decolonizing syntax: an indigenous dissertation
this article highlights and discusses the protocols/processes followed in pursuing a doctoral dissertation that broke with the traditional tone and conventions of english academic writing while decolonizing its syntax using examples from his own culture and language the author privileges indigenous knowledge that illustrates the limitations of current thought about academic freedom from abstracts international to a university research ethics board there is much work to be done in opening up freedom of expression when it comes to the english language the positive news comes from the dissertation usage statistics that shows a worldwide interest
Dr. Patrick STEWART
Impact Of British Colonialism On The Education System In Bangladesh
This paper contextualizes the problem of the colonial legacy of British rule over India to some of the current problems Bangladesh is facing in its education, management and corruption issues. It looks to highlight these issues from a management, organization theory, epistemological and educational perspective.
Dr. Meinhaj HOSSAIN
Trusting Children: Lifelong Learning And Autonomy Within The Unschooling Movement
The purpose of this article is to explore the concept of autonomy in the context of education and analyse the complex features of unschooling, a particular movement within the home- based education paradigm. This study will aim to link the significance of autonomy and unschooling and place them within the wider discourse of contemporary lifelong learning (LLL) theories. Under the tenets of humanistic education theories that underline self-driven and intrinsic motivations for learning, this article will highlight the unschooling movement as an example of a subaltern pedagogical approach that is deeply rooted in institutional and ideological autonomy. More importantly, this study intends to challenge the way LLL is conceptualised and propel the international discourse surrounding it beyond the boundaries of institutional education.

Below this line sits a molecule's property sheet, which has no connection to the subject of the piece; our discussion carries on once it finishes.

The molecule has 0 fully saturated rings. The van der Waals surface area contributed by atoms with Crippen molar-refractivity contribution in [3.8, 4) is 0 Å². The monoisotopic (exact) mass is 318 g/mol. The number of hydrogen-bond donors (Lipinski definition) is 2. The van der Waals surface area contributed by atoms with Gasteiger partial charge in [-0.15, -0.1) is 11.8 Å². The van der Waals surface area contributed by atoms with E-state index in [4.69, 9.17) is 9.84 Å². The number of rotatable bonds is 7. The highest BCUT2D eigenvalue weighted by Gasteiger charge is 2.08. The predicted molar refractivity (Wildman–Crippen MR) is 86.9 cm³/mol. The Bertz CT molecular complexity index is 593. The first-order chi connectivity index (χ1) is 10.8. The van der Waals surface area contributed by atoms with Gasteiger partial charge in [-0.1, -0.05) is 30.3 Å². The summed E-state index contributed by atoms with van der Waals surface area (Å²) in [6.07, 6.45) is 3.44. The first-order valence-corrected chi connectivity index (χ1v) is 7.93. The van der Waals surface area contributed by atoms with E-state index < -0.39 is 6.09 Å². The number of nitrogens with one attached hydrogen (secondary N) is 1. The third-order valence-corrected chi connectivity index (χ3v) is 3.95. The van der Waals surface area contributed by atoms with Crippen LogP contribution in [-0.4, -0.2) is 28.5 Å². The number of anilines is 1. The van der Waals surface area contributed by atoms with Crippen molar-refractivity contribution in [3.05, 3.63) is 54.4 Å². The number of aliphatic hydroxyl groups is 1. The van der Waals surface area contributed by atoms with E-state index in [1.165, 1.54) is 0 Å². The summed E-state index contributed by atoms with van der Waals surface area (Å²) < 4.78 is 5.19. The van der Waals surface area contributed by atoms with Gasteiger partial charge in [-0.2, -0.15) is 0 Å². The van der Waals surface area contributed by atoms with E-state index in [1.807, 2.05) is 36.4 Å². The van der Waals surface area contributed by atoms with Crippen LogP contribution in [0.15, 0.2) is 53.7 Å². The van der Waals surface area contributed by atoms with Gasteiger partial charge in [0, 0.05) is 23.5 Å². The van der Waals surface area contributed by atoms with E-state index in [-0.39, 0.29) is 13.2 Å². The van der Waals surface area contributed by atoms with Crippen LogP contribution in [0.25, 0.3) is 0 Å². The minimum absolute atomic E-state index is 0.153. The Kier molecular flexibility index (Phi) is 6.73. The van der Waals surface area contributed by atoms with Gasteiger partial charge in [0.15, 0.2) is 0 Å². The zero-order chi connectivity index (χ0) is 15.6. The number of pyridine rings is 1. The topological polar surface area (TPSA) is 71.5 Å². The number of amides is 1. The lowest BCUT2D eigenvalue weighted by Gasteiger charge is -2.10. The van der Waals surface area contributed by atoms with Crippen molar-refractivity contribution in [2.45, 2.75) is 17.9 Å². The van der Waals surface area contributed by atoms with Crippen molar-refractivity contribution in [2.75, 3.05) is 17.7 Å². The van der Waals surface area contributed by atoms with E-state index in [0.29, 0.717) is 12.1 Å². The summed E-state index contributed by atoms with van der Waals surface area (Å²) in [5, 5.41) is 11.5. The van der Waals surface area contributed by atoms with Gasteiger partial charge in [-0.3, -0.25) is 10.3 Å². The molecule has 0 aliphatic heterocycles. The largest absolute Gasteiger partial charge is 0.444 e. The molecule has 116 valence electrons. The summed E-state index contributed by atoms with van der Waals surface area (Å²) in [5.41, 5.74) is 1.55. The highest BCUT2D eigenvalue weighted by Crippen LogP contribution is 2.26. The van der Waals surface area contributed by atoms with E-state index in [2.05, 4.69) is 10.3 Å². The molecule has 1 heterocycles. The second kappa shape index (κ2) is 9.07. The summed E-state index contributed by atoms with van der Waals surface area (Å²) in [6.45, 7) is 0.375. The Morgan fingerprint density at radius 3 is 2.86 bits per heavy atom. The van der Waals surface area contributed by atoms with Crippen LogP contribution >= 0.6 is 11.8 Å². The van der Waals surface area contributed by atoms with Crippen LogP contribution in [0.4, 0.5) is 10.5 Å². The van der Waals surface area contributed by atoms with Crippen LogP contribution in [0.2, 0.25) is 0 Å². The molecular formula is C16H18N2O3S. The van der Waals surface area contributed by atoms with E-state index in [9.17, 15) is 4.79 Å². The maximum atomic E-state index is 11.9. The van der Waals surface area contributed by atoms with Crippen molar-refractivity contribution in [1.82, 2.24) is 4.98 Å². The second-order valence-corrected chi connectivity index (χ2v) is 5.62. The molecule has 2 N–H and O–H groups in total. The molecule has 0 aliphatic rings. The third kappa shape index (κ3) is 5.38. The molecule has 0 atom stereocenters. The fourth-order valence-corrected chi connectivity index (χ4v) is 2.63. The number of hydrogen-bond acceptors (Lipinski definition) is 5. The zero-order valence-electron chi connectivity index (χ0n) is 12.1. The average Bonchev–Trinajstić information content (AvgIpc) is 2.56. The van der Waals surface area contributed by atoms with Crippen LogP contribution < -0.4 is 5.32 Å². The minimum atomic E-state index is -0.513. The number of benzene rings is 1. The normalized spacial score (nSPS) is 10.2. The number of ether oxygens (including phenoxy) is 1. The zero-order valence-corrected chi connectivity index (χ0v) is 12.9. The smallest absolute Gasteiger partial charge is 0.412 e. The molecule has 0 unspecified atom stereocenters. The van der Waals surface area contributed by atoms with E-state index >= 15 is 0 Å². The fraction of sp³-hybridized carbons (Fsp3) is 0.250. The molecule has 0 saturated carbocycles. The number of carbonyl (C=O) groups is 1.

Lorena SÁNCHEZ TYSON
The Salt Of Ignorance: Education And The Wounded Child
Childhood trauma has widespread implications on individuals across the length of a lifetime, impacting physical, mental, and emotional health. The author uses narrative to explore the past schooling experiences of an educator in public education, who was being abused at home throughout childhood. Through past-to-present storytelling, the author examines the ways in which practices and policies within public education systems have had, and may continue to have negative impacts on students living with complex (childhood) trauma. The author draws upon the work of Dr. Bruce Perry and Maia Szalavitz and their “The Boy Who was Raised as a Dog And Other Stories from a Child Psychiatrist’s Notebook, emphasizing their research in relational health and connectedness to support the healing of children with complex trauma. She considers the challenges in creating authentic, healing spaces in mainstream schools for traumatized students, and how the embodiment of holistic education values, beliefs, and practices can offer the love and nurturance needed to support the healing of children living with trauma.